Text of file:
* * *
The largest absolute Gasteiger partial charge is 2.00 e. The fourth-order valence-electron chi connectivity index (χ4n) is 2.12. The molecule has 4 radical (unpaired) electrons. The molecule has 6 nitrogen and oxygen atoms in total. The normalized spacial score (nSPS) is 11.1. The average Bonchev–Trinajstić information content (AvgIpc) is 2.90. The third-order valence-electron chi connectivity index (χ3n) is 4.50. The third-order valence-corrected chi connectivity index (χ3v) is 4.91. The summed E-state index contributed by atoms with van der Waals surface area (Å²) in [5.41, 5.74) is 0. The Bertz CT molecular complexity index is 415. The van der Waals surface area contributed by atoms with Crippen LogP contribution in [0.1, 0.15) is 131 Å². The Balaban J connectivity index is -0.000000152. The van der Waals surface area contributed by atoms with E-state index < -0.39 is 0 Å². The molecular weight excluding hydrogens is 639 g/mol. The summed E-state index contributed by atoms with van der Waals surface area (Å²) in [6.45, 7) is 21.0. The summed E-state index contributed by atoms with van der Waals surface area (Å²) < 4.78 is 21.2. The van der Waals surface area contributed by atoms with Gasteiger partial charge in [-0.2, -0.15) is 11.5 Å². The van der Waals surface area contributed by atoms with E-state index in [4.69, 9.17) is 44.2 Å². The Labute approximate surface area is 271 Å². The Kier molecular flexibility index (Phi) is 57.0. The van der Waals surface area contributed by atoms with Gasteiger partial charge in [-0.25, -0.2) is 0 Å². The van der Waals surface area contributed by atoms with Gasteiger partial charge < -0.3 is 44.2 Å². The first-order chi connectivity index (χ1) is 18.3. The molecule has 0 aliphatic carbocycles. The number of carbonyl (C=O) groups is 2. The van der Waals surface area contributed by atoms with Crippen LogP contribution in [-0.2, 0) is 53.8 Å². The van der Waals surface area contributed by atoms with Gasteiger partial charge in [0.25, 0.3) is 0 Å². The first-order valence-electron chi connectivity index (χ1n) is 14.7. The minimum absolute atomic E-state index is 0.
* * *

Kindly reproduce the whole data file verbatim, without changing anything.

The largest absolute Gasteiger partial charge is 2.00 e. The fourth-order valence-electron chi connectivity index (χ4n) is 2.12. The molecule has 4 radical (unpaired) electrons. The molecule has 6 nitrogen and oxygen atoms in total. The normalized spacial score (nSPS) is 11.1. The average Bonchev–Trinajstić information content (AvgIpc) is 2.90. The third-order valence-electron chi connectivity index (χ3n) is 4.50. The third-order valence-corrected chi connectivity index (χ3v) is 4.91. The summed E-state index contributed by atoms with van der Waals surface area (Å²) in [5.41, 5.74) is 0. The Bertz CT molecular complexity index is 415. The van der Waals surface area contributed by atoms with Crippen LogP contribution in [0.1, 0.15) is 131 Å². The Balaban J connectivity index is -0.000000152. The van der Waals surface area contributed by atoms with E-state index < -0.39 is 0 Å². The molecular weight excluding hydrogens is 639 g/mol. The summed E-state index contributed by atoms with van der Waals surface area (Å²) in [6.45, 7) is 21.0. The summed E-state index contributed by atoms with van der Waals surface area (Å²) < 4.78 is 21.2. The van der Waals surface area contributed by atoms with Gasteiger partial charge in [-0.2, -0.15) is 11.5 Å². The van der Waals surface area contributed by atoms with E-state index in [4.69, 9.17) is 44.2 Å². The Labute approximate surface area is 271 Å². The Kier molecular flexibility index (Phi) is 57.0. The van der Waals surface area contributed by atoms with Gasteiger partial charge in [-0.25, -0.2) is 0 Å². The van der Waals surface area contributed by atoms with Gasteiger partial charge < -0.3 is 44.2 Å². The first-order chi connectivity index (χ1) is 18.3. The molecule has 0 aliphatic carbocycles. The number of carbonyl (C=O) groups is 2. The van der Waals surface area contributed by atoms with Crippen LogP contribution in [-0.2, 0) is 53.8 Å². The van der Waals surface area contributed by atoms with Gasteiger partial charge in [0.25, 0.3) is 0 Å². The first-order valence-electron chi connectivity index (χ1n) is 14.7. The minimum absolute atomic E-state index is 0.